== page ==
All posts filed under: An Urge to Preserve

An Urge to Preserve

It is hard to imagine that a mere two generations ago most (if not all) households up and down the European continent were busy bottling and preserving the summer and early autumn glut of fruit and vegetables for winter consumption. In the dark, cold days of winter nothing much grows in Europe – how else were populations supposed to survive? Self sufficiency was not a fashionable past-time for the middle-classes seeking the good-life. Earlier generations needed to preserve food, not because they had an overwhelming nostalgia to do so, but because they had to. It was less a case of “An Urge to Preserve” and more “A Need to Feed”. How old-fashioned food preservation seems in today’s world of fossil fuel possibilities. Easy access to cheap energy has transformed our age-old understanding of food. What are five or six decades in the history of food? A mere speck. Yet, it was only fifty years ago that my German grandfather grew enough food in the garden to feed his family and my German grandmother spent the …

Fermented Pickles

For the provenance, taste, nutritional benefits and health benefits of fermentation see here. “As far as I know there has never been a documented case of food-borne illness from fermented vegetables.” Fred Breidt, Microbiologist for the US Department of Agriculture. Preserving food through the process of fermentation is as old as the hills. It is a well known fact that some animals ferment their foods to prevent them from fouling. It is thus perfectly conceivable that our stone-age ancestors carried the practice of lacto-fermentation with them as they emerged out of the primordial soup and began to spread across the globe as homos erectus. In spite of its ancient lineage home cooks today believe that engaging in this form of food preservation is the astro-physics of culinary know-how. Many labour under the impression that such an advanced form of food preparation can only be practiced safely by trained chefs working with sterile equipment and an army of sous-chefs. Nothing could be further from the truth. Sure chefs can ferment a carrot – but so can …

Brined gherkins commonly known as Kosher Pickles, Dill Pickles or lacto-fermented gherkins

For the provenance, taste, nutritional benefits and health benefits of fermentation see here. “As far as I know there has never been a documented case of food-borne illness from fermented vegetables.” Fred Breidt, Microbiologist for the US Department of Agriculture. Although initially brined in salt water lacto-fermented vegetables taste pleasingly sour and refreshing. This is because the amount of salt added to the brine is not so strong that it tastes unpalatable and inhibits the growth of all microorganisms. A 10% salt solution roughly 100 gr of salt per litre (the point at which an egg can float) is too salty for any living organism. A 5% salt solution – or 50 gr of salt per litre, on the other hand, is ideal for encouraging the more saline tolerant beneficial micro-organisms whilst inhibiting the colonisation of pathogenic bacteria. Salt-sour fermented brines are common across eastern Europe – from Poland, Ukraine, the Baltic States and Russia through southern and central Europe – Bulgaria, Greece, Turkey and right across the Middle East – Syria, Jordan, Lebanon, Israel and across into …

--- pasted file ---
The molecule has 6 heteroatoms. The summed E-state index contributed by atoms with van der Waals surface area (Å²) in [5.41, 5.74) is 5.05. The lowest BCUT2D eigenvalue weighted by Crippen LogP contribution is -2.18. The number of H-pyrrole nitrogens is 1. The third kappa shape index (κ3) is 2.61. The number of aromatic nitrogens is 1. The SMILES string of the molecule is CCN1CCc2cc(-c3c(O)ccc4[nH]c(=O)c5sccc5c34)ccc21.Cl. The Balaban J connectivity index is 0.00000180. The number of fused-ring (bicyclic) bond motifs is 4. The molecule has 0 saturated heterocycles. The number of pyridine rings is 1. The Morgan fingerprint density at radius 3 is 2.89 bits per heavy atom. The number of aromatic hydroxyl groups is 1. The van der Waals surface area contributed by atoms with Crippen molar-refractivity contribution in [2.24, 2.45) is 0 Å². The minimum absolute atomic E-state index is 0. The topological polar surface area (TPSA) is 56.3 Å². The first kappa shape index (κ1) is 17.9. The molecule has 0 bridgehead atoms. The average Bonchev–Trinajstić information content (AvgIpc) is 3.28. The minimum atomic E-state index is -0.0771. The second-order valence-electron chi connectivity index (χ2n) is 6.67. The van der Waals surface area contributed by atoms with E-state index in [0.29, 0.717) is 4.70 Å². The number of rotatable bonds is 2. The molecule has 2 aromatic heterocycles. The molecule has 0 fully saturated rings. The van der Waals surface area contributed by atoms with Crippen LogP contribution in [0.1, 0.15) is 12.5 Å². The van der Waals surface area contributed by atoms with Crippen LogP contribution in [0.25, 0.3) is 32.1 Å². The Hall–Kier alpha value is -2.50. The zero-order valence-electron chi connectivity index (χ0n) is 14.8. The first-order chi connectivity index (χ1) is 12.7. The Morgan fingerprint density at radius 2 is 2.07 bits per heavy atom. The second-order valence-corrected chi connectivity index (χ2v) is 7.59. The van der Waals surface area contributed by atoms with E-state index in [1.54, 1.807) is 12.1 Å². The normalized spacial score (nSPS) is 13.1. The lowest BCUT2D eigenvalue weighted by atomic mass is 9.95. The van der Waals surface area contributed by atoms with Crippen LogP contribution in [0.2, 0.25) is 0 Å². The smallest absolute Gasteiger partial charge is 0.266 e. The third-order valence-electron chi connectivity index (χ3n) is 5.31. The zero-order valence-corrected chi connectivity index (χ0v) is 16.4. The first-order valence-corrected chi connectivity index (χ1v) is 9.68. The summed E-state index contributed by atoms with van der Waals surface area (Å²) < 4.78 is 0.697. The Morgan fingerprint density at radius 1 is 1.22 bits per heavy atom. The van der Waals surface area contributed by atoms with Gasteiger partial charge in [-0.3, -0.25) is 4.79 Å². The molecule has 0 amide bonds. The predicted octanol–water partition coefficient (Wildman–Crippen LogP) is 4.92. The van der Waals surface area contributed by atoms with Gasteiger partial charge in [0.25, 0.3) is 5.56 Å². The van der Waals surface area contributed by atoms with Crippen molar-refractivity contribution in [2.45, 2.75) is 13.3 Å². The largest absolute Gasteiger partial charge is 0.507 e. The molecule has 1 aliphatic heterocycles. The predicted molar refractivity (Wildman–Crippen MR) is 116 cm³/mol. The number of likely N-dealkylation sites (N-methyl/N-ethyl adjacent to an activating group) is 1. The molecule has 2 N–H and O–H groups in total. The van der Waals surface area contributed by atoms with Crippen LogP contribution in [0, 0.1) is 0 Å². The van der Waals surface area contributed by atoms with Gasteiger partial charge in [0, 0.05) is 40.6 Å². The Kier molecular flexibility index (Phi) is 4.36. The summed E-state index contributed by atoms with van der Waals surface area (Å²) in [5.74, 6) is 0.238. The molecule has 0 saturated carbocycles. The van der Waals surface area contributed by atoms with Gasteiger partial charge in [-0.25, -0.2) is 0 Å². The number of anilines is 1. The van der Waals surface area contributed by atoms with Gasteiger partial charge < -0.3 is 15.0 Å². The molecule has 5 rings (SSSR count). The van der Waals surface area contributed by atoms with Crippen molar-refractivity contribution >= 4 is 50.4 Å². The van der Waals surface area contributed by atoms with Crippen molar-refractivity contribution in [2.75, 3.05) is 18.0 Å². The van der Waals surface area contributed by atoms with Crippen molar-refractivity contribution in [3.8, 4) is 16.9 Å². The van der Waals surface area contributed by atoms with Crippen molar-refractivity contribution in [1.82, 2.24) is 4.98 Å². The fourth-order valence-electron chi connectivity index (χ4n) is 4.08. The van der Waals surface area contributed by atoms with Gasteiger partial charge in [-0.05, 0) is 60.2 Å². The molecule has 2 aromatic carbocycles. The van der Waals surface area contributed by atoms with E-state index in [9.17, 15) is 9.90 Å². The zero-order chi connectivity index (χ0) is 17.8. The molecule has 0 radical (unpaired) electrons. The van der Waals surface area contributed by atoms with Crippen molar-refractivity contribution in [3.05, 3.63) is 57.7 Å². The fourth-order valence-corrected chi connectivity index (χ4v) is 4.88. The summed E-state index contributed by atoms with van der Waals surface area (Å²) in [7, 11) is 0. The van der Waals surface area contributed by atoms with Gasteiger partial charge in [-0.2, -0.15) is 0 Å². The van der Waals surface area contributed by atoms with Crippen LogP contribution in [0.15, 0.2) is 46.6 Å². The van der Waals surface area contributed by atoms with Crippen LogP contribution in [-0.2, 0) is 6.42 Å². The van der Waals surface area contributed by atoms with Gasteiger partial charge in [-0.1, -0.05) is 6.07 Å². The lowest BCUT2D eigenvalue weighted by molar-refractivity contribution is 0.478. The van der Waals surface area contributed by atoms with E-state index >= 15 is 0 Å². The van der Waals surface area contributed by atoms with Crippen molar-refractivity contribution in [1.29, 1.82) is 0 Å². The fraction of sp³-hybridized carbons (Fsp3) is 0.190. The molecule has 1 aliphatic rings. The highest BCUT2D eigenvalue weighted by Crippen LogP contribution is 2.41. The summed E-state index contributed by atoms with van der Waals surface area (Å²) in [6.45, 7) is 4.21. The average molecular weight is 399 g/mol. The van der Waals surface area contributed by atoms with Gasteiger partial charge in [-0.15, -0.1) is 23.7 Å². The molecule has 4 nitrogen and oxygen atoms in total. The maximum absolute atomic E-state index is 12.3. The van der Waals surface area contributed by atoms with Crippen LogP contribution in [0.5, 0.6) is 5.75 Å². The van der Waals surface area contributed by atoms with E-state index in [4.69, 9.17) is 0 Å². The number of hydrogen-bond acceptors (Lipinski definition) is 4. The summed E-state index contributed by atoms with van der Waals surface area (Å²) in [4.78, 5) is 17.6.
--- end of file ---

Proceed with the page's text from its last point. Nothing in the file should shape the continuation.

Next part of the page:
Sauerkraut

Lacto-fermentation is an artisanal craft that does not lend itself to industrialisation. Results are not always predictable. For this reason, when the pickling process became industrialised, many changes were made that rendered the final product more uniform and more saleable but not necessarily more nutritious. Chief among these was the use of vinegar for the brine, resulting in a product that is more acidic and not necessarily beneficial when eaten in large quantities; and of subjecting the final product to pasteurisation, thereby effectively killing all the lactic-acid-producing bacteria and robbing consumers of their beneficial effect on the digestions, Sally Fallon and Mary Enig, Nourish Traditions. The recipe listed below is 100% lacto-fermented meaning it is full of live, beneficial bacteria, brimming with boosted nutrients and alive with helpful enzymes. It is easy to prepare and simply delicious when served raw alongside cooked foods, sitting atop a home-made hamburger, as a simple side-salad or a refreshing snack. Ingredients 1 white or red cabbage Some sea salt[*] – ok, if you want to be exact, no more than …

Sauerrüben: or fermented turnip pickles

My fellow communards have rarely been as enthusiastic about any of my ferments as they were the night I first served sauerrüben. They went on about it as if it were a rich chocolate desert. Sandor Katz, Wild Fermentation. Sauerrüben, or lacto-fermented turnips, are common in some parts of Germany and Poland, though not quite as ubiquitous as sauerkraut. Like sauerkraut they are a dry-brined ferment. They taste delicious as a condiment on a sandwich or sitting alongside some cooked meat. Turnips contain a lot of water and are thus easy to dry-brine. They are also slightly sweeter than cabbage thus making a very pleasing and easy to prepare ferment. I added radishes which gives them a pleasing, pink blush. You can add what ever you like – onions, garlic, fennel seeds etc. For a more in-depth analysis of dry-brined ferments see my post on sauerkraut. You may also be interested in: “Micro-organisms and the human biome” and “Fermented Pickles” Ingredients 2-3 turnips Radishes (optional) Sea salt Directions Wash, but do not peel, the turnips. …